Texas ranks first for percentage of adults without health insurance
Texas leads the nation for the percentage of adult residents who lack health insurance, the Gallup-Healthways Well-Being Index shows.
|Texas is the nation’s capital for adults without health insurance.|
According to surveys conducted for the Gallup-Healthways Well-Being Index, 27.8 percent of adults in Texas didn’t have health insurance in 2010. That’s up from 27 percent in 2009 and 25 percent in 2008, according to Gallup. At No. 2 among all states in 2010 was Mississippi (24.9 percent), with Louisiana (23.7 percent) in third place.
The poor showing by Texas can be traced, in part, to its large Hispanic population. Gallup says Hispanic Americans are the demographic group most likely to be uninsured in the United States — 38.9 percent in 2010. About 37 percent of Texans are Hispanic.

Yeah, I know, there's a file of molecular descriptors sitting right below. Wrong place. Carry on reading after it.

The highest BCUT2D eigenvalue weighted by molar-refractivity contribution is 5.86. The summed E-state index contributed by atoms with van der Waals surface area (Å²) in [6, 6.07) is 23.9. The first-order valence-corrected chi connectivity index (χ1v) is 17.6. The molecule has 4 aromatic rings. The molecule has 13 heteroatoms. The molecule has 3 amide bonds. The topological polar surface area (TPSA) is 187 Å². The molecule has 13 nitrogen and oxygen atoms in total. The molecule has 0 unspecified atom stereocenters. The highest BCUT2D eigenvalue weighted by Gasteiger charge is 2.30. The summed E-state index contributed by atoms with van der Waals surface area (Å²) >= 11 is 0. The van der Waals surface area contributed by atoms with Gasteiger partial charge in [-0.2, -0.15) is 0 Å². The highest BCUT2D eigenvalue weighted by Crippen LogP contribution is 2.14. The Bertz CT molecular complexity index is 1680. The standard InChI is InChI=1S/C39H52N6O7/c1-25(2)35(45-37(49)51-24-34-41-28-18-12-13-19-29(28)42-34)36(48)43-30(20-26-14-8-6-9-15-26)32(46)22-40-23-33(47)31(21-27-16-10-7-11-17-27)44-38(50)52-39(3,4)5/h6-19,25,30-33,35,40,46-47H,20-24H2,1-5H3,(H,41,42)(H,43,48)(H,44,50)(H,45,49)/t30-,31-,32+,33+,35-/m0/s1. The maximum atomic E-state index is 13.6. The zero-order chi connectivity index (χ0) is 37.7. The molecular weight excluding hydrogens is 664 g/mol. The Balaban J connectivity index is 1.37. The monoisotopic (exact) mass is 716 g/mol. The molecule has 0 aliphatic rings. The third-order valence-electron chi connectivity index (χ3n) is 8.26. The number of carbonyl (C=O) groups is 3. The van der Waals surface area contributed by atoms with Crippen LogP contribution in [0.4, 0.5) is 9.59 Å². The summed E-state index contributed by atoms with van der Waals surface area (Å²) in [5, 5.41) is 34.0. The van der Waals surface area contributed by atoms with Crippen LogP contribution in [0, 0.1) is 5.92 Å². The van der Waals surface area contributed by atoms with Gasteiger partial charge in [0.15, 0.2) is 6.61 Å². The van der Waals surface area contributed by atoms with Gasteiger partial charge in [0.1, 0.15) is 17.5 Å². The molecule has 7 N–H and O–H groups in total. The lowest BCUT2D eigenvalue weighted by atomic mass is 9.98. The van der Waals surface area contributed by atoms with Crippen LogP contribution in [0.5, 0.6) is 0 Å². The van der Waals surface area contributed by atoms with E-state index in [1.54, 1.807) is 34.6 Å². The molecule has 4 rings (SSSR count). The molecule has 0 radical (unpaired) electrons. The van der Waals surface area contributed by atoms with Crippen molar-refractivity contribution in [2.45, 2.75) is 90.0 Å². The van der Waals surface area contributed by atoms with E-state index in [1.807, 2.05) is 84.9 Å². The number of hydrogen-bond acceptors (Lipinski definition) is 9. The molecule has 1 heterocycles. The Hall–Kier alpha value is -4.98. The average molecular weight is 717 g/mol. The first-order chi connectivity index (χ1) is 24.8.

On the other end of the scale, Massachusetts — where state law requires all adult residents to have health insurance — continued to have the lowest percentage of uninsured residents: 4.7 percent. Connecticut was next in line, with just 9.9 percent of adults not having insurance. Minnesota had the third lowest percentage of uninsured adults — 10.5 percent.
The Gallup-Healthways numbers show 16.4 percent of American adults went without health insurance in 2010, up from 16.2 percent in 2009 and 14.8 percent in 2008.
“Most states saw a rise or no change in the percentage of uninsured residents in 2010 compared with 2009,” Gallup says. “Wyoming was the lone state where the uninsured rate decreased to a significant degree in 2010. More Americans in almost all states, however, were uninsured in 2010 than in 2008.”